For today, I present you an interesting article by a young writer, who makes a surprisingly principled (surprising because these days principles are rare in general) defense of Captain America being a "Good" guy, in response to arguments that it would be more "interesting" for him to be a troubled anti-hero (in the style of the version of his character from Ultimates).
She gets it right in all the generalities, and seems to figure out that there's something quite troubling to her about how many people cannot accept the idea of Captain America being "nice" and not "a jerk". The part she misses is the deeper social crisis it represents: the fact that we live in a world where, as she pointed out "goodness and morality are now (seen as signs of) perfection".
The problem is its not just perfection. Having principles, having an ethical code, is in our relativist society immediately associated with trying to illegitimately usurp some kind of position of superiority. In a society obsessed with "equality" (not just of opportunity or of fundamental nature, not a society that believes in the equality of giving everybody an equal chance, or raising everyone up to the same rights and duties, but an "equality of outcomes" that demands that no one can be allowed to do better than anyone else, no one can be allowed to learn more or outperform.. or even be more principled), to have a code and believe that something is right and wrong suggests that you are trying to somehow set yourself above others. So people who have bought into this dominant paradigm of our society refuse to accept that Captain America could be heroic and moral without also being either a prejudiced asshole (in spite of Cap always having been about believing in the fundamental worth and rights of every human being, it was, for example, the first mainstream comic in history to feature an openly gay character portrayed positively as one of Cap/Steve Roger's closest friends), or a fascist out to control/oppress others (even though individualism has always been a key component of Cap's morality), or some kind of disturbed individual. Or they'll argue that he's "not realistic", even though Cap's unwavering morality has also always been presented as complex process for him that he struggles to apply and uphold in a world full of challenges to that moral code; Captain America would be the last person to call himself "perfect".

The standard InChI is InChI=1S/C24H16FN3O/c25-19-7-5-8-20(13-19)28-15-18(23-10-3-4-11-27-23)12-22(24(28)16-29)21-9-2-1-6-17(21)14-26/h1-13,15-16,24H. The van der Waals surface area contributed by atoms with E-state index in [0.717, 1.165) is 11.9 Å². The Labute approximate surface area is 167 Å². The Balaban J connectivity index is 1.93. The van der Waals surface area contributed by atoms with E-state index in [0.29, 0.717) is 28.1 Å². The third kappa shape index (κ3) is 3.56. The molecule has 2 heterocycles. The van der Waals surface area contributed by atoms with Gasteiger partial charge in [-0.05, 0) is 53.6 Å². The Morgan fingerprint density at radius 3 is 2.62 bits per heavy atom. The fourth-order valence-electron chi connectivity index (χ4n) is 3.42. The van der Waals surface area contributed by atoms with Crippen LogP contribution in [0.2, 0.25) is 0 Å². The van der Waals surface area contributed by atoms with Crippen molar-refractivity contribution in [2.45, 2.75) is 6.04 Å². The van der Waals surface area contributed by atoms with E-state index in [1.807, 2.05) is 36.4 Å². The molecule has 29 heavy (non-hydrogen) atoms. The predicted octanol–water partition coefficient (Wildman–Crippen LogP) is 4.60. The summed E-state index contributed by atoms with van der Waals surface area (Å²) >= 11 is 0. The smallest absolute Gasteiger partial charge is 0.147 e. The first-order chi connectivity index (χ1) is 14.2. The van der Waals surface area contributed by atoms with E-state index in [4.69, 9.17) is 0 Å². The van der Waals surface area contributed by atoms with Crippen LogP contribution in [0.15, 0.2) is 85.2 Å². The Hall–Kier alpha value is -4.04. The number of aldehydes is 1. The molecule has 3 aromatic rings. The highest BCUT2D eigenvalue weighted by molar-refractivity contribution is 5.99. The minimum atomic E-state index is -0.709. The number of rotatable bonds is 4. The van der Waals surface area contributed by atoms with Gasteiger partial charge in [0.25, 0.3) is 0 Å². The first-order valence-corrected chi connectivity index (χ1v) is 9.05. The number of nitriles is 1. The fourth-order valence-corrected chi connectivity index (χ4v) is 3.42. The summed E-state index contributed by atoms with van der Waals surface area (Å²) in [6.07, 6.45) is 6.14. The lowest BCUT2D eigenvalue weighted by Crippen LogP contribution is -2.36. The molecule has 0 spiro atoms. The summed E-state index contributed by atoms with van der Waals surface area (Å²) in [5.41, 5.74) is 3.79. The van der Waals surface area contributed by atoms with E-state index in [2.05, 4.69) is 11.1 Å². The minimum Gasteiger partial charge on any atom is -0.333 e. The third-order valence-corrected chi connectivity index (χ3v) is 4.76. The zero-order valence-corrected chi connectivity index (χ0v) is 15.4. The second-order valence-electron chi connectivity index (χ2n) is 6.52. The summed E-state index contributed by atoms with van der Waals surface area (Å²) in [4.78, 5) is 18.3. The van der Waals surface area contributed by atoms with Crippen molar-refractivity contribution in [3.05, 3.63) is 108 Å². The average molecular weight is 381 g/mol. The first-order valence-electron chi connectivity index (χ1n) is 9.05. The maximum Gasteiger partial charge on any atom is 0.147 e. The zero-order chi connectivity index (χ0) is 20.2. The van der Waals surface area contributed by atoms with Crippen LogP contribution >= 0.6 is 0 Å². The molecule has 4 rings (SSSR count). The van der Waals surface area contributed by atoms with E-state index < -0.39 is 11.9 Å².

Sadly, the reason they find it so unrealistic, I suspect, is because for most of these critics its inconceivable to imagine people like this in real life. Standing that firmly for a code, for an idea, that you are willing to put down your life for it, is a concept that has driven our civilizational progress since at least the time of the Ancient Greeks, but has gone so out of fashion in Western Civilization that for many it may seem a myth.
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